This article needs additional citations for verification. Please help improve this article by adding citations to reliable sources. Unsourced material may be challenged and removed.Find sources: "MSDE" – news · newspapers · books · scholar · JSTOR (March 2009) (Learn how and when to remove this template message)

Microsoft SQL Server Data Engine (MSDE, also Microsoft Data Engine or Microsoft Desktop Engine) is a relational database management system developed by Microsoft. It is a scaled-down version of Microsoft SQL Server 7.0 or 2000 which is free for non-commercial use as well as certain limited commercial use. It was introduced at Microsoft TechEd in May 1999,[1] and was included as part of Microsoft Office 2000 Developer Edition. Its successor, SQL Server Express was released in November 2005.[2] Vendor support of MSDE ended on April 8, 2008.[3]


Microsoft Desktop Engine

MSDE was initially designed by (then) Microsoft Program Manager Jeff Alger and later implemented by Peter Byrne (core), Ronald Martinsen (core/setup), and Mike Maringas (setup). Alger and Martinsen are the co-inventors who hold the patent.[4]

The initial release of MSDE is called the "Microsoft Desktop Engine", which is based on SQL Server 7.0 and was positioned as an alternative to using the Jet Database Engine used by Microsoft Access with a focus on its ability to operate as a client–server application instead of requiring direct access to the file system which the Jet database resided on.[5] Microsoft Access, the company's most popular database tool at the time, was expanded for its Office 2000 release to incorporate using Microsoft Desktop Engine as its back-end data store. This design was promoted by Microsoft as a solution for small workgroups that may eventually grow to require the full SQL Server product.[6] This initial release of MSDE also included the Data Transformation Services Wizard, which provided the ability to use OLE DB and ODBC data sources to transfer data between SQL Server 7.0 and MSDE. Supported operating systems at the time of its release included Windows 95, Windows 98, and Windows NT 4.0 Service Pack 4, and was available for both x86 and Alpha architectures.[7]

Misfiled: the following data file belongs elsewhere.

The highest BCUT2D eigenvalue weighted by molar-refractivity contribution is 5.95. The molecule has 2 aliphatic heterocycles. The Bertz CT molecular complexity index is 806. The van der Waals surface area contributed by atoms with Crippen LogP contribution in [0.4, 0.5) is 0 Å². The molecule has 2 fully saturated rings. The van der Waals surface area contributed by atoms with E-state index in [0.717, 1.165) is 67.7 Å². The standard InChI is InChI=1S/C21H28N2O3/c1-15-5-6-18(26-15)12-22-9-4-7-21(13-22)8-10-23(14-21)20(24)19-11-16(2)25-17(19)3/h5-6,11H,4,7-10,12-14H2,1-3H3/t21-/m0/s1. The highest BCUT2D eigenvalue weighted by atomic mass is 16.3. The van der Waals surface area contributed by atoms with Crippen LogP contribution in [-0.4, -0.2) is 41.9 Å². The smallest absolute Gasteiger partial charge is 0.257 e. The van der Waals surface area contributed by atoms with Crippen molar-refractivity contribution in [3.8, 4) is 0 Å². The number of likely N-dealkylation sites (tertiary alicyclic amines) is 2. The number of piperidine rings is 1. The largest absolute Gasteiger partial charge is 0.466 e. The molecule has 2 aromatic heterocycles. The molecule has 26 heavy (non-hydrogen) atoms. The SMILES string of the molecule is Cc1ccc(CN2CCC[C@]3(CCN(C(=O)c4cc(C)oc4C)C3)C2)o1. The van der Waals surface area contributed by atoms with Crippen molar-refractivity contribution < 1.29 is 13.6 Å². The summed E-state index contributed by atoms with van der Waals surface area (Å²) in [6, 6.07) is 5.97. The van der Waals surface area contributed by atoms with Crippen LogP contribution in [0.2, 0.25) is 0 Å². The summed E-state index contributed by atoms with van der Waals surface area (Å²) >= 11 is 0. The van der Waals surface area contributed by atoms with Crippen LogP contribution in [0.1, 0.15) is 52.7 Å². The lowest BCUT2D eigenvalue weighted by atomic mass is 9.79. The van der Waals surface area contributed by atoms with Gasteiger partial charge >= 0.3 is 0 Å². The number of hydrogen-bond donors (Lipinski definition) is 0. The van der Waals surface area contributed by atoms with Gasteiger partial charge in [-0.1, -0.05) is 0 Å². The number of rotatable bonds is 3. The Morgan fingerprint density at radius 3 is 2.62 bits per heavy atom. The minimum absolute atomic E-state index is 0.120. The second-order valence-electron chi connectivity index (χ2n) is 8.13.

Microsoft Data Engine can be found in Microsoft Access 2000 and other Microsoft products.[8]

MSDE toolkit for Visual Studio 6.0 can be found in October 2000 MSDN DVD Office Test Platform and Development Tools, English Pack as MSDE for Visual Studio.[9], or in October 2000 MSDN CD Office Test Platform and Development Tools (English Pack, European Pack I, Japanese Pack, Latin American pack).[10]

Microsoft SQL Server Data Engine

It is based on SQL Server 2000. System requirement was changed to Windows 98.[11][12]

MSDE could be distributed with commercial products by registering with Microsoft — in most cases this distribution is also free of charge.[citation needed] SQL Server's server licence includes right to distribute MSDE.[13]

MSDE 2000 includes following resource kits: MSDE 2000 Deployment Resource Kit, MSDE 2000 Web Resource Kit.[14]

MSDE 2000 is also found in various products, such as Microsoft Office XP (Professional, Developer), Visual Studio .NET 2002-2003.[15]


Compared with the full server editions of SQL Server 7.0 and 2000, MSDE has some restrictions: a limit of 2 GB databases, and has a workload governor which reduces its speed when eight or more concurrent workloads are running.[16] Microsoft has also stated that MSDE is not supported in Windows NT 6.0 operating systems such as Windows Vista.[17] No graphical user interface management tools were released for MSDE, but SQL Server 2000's Enterprise Manager (as well as later versions such as SQL Server Management Studio) can be used to connect to it.[18]

See also


  1. ^ "Microsoft Announces Availability of MSDE For Developers Using Visual Studio". 24 May 1999. Retrieved 2022-04-16.
  2. ^ "MS SQL Server 2005 Released".
  3. ^ MSDE Upgrade.
  4. ^ US patent 6442559, Ronald R. Martinsen, Jeffrey Alger, "Dynamic SKU management", issued 2002-8-27 
  5. ^ "Using Microsoft Data Engine". Microsoft Office 2000/Visual Basic Programmer's Guide. Microsoft. Retrieved 2008-11-29.
  6. ^ "When to Use MSDE". Microsoft Office 2000/Visual Basic Programmer's Guide. Microsoft. Retrieved 2008-11-29.
  7. ^ "PRB: MSDE unattended installation needs full path name of the .iss file (MSKB238232)". Knowledge Base. Microsoft. Retrieved 2008-11-19.
  8. ^ Product Information -> Pricing & Licensing (SQL Server 7.0)
  9. ^ Table of Contents for October 2000 Monthly (DVD)
  10. ^ Table of Contents for August 2000 Monthly (CD)
  11. ^ SQL Server 2000 System Requirements
  12. ^ Microsoft SQL Server 2000 Enterprise Edition datasheet
  14. ^ Resource Kits for MSDE 2000
  15. ^ Microsoft Products that include MSDE 2000
  16. ^ The SQL Server 2000 Workload Governor
  17. ^ MS SQL Server on Vista.
  18. ^ "SQL Server & MSDE". Archived from the original on 2010-07-24.